Jérôme Bel’s piece ‘Jérôme Bel’, which is 20 years old, is lit only with one light bulb. Light is a strong choreographic element in this piece, which is a powerful comment on the use of theatrical means. Instead of 150 projectors, all that’s needed is the one small element: the light bulb! Recently we’ve presented this work again and I ‘rediscovered’ this different approach to light as a part of the écriture, the scripture of the piece.
The infrastructure of the space is so affective. Somebody like Meg Stuart is very sensitive to space. Not only space and time, but also space and light are very much linked together. The dramaturgy of light: how the light is holding a piece, transforming it. I saw a piece of NEUER TANZ a long time ago at Tacheles in Berlin, probably in 1992. There was a light bulb on a long stick and the performer put the lamp in a bucket that was filled with black paint. Suddenly, the light was off. Because of the heat of the bulb, the paint started to melt down. So, gradually we started to see the haze and the light again. In the space of Tacheles, it was such a perfect scene. Besides industrial spaces or other non-theatrical spaces, a traditional theater space could also be a good container for these kinds of pieces. But, of course, you need clever light designers to deal with it.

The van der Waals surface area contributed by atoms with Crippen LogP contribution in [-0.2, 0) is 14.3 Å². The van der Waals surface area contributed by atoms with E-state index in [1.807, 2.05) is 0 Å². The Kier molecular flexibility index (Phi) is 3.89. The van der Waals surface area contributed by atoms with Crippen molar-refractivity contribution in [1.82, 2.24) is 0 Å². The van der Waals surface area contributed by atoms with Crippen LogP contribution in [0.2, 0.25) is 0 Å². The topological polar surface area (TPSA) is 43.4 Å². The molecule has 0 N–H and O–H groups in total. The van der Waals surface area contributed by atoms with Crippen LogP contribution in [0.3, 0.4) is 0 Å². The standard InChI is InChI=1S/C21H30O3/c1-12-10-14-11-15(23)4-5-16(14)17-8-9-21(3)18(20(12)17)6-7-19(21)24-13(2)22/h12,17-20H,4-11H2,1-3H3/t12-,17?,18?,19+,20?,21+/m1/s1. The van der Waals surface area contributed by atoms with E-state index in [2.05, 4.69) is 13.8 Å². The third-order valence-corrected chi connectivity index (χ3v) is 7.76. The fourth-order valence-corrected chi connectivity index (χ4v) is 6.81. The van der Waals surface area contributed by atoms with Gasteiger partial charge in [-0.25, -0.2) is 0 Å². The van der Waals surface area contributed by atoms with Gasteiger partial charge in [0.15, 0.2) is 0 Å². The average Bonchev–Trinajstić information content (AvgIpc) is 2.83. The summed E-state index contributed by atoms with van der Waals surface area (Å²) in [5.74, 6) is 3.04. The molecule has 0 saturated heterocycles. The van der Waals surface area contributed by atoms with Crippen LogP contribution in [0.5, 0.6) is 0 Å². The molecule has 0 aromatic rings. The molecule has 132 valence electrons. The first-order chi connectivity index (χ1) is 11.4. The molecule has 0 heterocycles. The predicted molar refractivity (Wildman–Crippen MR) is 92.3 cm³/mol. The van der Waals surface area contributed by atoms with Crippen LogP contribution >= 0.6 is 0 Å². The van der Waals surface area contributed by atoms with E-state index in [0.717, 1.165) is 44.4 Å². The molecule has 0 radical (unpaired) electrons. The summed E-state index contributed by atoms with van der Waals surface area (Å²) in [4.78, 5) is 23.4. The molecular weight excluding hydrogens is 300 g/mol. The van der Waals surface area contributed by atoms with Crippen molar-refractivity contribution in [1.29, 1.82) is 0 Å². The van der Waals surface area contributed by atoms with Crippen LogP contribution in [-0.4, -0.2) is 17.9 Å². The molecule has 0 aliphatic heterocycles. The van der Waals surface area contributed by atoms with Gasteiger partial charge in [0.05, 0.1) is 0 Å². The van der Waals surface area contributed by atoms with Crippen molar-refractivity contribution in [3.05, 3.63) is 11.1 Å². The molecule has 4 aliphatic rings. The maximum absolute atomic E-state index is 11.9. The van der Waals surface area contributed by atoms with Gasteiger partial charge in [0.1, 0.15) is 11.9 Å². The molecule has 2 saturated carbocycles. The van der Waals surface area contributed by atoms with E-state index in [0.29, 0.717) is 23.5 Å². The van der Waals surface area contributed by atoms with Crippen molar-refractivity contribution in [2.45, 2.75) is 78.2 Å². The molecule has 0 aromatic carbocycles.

GK: How are the changes in the city of Berlin in terms of gentrification or immigration reflected by the theater and dance scene? How do you think a theater like HAU could expose the problems of refugees and war without a Eurocentric approach?
AV: Firstly, I would like to stress that we do not ‘reflect’ issues but want to ‘reflect upon’ or about them. There’s a difference! We’re not just a mirror. HAU wants to offer an artistic reflection on various topics related to the city and the world. Our festival ‘The Aesthetics of Resistance’, which just opened the new season, asked the question of what resistance is, also historically, and where the spaces for are today, learning from Peter Weiss’ novel from 1974. In that sense, we’re also participating actively in a discourse of transformation: this is expressed by the guests we invite, by the artists, and by our critical and engaged audiences.
Without neglecting the positive aspects of the way Berlin is transforming—otherwise you and me would not be here—the singular history of the reunited city is getting more and more invisible. As things and even people are being polished away, crucial aspects of this history are still present in people’s minds and hearts. Therefore, sometimes we like to stop time and say: “let’s have a look at it and observe what has happened.” Concerning big geopolitical issues, we want to be specific, also in the context of theater, trying to figure out what we can learn from it for ourselves here and now. Artists bring us topics. There is a very strong exchange, almost magnetic attractions between them and the theater.